At ON Technology, most of the job losses from the merger came from departments that reported to Wasserman. Laid-off J.D. Edwards employees received a "fair" severance package from PeopleSoft, says Allen, who won't comment further on that aspect of the acquisition. (Allen says he received a severance package commensurate with his role as executive vice president and a decade-long tenure with the company.)
Allen was pleased with the J.D. Edwards employees' hard work during the acquisition. "They put their heads down and got the deal done," he says. "They knew it would be a good strategic decision for us and for our customers. I didn't have to spend a lot of time convincing them to work hard." In all, about 750 J.D. Edwards employees lost their jobs, about 125 of them in finance. But because PeopleSoft scoured its own ranks for redundancies as well, some high-level J.D. Edwards finance staffers ended up with jobs there.
Let Them Vent
Most employees displaced by a deal receive outplacement assistance and severance packages, but what's most important to all is communication, says Larraine Segil, a partner at Vantage Partners, consultants on relationship management who worked with Compaq before its merger with Hewlett-Packard. Her advice to CFOs: keep staffers posted on downsizing plans. "When you know who is going to stay and who is going to go, do it fast," she says. Taking too long puts staffers "in paralysis, and productivity really suffers."
Wasserman communicated face-to-face with the people who were losing their jobs. "It was about just walking into offices, talking to people, telling them how important it was that we continue to work hard," he explains. "And you have to let them vent."
Allen also scheduled multiple meetings with his teams through the process. "The truth never gets any better," he says. "You have to be honest. If you don't know something, admit it. What you're trying to do is drive out fear, uncertainty, and doubt wherever you can." The truth "may not give people a sense of comfort," he says, "but it will give them the confidence that they'll be treated with respect and dignity."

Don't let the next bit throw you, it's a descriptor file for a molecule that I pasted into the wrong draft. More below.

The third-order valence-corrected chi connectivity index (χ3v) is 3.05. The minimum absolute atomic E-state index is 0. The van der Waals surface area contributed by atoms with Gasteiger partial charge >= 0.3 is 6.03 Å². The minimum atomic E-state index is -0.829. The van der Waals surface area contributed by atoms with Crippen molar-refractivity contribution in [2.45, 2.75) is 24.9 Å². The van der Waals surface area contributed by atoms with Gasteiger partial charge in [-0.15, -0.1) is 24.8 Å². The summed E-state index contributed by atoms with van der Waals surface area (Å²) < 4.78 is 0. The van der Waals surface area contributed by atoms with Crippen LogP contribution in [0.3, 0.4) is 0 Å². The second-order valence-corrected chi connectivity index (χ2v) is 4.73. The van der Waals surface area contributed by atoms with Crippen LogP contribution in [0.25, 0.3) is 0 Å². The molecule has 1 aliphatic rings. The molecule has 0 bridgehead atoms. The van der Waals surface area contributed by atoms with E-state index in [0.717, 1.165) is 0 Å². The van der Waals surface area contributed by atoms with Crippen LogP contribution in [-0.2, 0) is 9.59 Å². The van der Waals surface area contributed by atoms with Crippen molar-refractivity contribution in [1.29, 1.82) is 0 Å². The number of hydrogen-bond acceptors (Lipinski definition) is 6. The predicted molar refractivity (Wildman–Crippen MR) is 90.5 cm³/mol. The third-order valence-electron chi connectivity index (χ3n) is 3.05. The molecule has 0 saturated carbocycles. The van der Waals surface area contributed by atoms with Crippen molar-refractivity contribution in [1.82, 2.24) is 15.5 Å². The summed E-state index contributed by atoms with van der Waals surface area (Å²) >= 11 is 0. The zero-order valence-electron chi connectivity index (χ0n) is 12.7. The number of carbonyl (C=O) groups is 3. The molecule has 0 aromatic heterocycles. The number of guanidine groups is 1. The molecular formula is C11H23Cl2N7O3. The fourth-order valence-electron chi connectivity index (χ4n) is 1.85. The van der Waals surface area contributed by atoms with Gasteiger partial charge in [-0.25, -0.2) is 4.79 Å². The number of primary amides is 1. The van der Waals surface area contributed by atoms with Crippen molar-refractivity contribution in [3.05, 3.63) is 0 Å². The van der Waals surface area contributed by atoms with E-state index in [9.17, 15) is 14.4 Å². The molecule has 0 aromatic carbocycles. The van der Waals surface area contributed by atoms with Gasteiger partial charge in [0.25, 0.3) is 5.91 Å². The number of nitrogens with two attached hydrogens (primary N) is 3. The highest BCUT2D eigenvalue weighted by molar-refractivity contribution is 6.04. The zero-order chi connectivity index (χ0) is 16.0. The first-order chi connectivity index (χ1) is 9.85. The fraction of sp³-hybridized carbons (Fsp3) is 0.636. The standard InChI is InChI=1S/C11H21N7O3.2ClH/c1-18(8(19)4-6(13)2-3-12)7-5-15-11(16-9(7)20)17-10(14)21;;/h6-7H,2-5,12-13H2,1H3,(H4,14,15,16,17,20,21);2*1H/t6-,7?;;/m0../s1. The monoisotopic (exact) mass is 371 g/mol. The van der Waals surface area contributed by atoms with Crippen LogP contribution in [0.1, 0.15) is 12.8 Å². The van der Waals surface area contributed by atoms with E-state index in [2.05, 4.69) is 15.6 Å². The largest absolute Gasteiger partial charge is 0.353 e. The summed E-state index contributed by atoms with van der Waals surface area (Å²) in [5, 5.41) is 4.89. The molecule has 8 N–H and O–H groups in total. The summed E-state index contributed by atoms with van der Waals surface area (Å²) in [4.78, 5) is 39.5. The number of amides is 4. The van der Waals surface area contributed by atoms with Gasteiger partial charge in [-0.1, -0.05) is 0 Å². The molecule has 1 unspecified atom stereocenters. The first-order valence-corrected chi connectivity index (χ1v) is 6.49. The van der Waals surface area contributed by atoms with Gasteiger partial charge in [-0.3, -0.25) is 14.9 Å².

Allen helped increase his staffers' confidence by helping them identify job possibilities. "In virtually every case," he says, "they were offered other opportunities."
Taking Care of Yourself
For the CFO, retaining a position with the acquiring company is not impossible, but it demands a heavy dose of realism, says Segil. If the acquiring company is twice the size of the acquired one, you won't be a serious contender for CFO or other key finance posts. If a demotion is involved, make sure your employment contract has a time line for promotion, she says, and of course, get any offer in writing.
Both Allen and Wasserman knew early on that a job hunt lay ahead. But since the acquisition took top priority, neither began actively looking until the deal had closed.
At ON Technology, keeping busy helped keep Wasserman's mind off the inevitable. But then it came: the Symantec letter announcing his official termination date. "That was the most difficult experience," he recalls. "It was like, wow, this is ending in a month. I feel proud of my team here and what we've accomplished." Then "the finality of it all just hit me." Wasserman, who lives in Medway, Massachusetts, is now in the final interview stages for a new CFO job.
Rick Allen is now spending time at home in Denver with his wife and two daughters, and contemplating new opportunities. "There are still mountains to conquer," he says. "I just want to make sure they're the right ones."
Kris Frieswick is a senior writer at CFO.
|Dealing Them Out|
Acquirers and acquired in Allen's and Wasserman's lives (sales, earnings, and employees are preacquisition figures).
|Companies||Date Announced||Annual Sales*||Annual Earnings*||Number of Employees|
|Acquired: J.D. Edwards|
|Acquired: ON Technology|
|* In $millions|
Source: The companies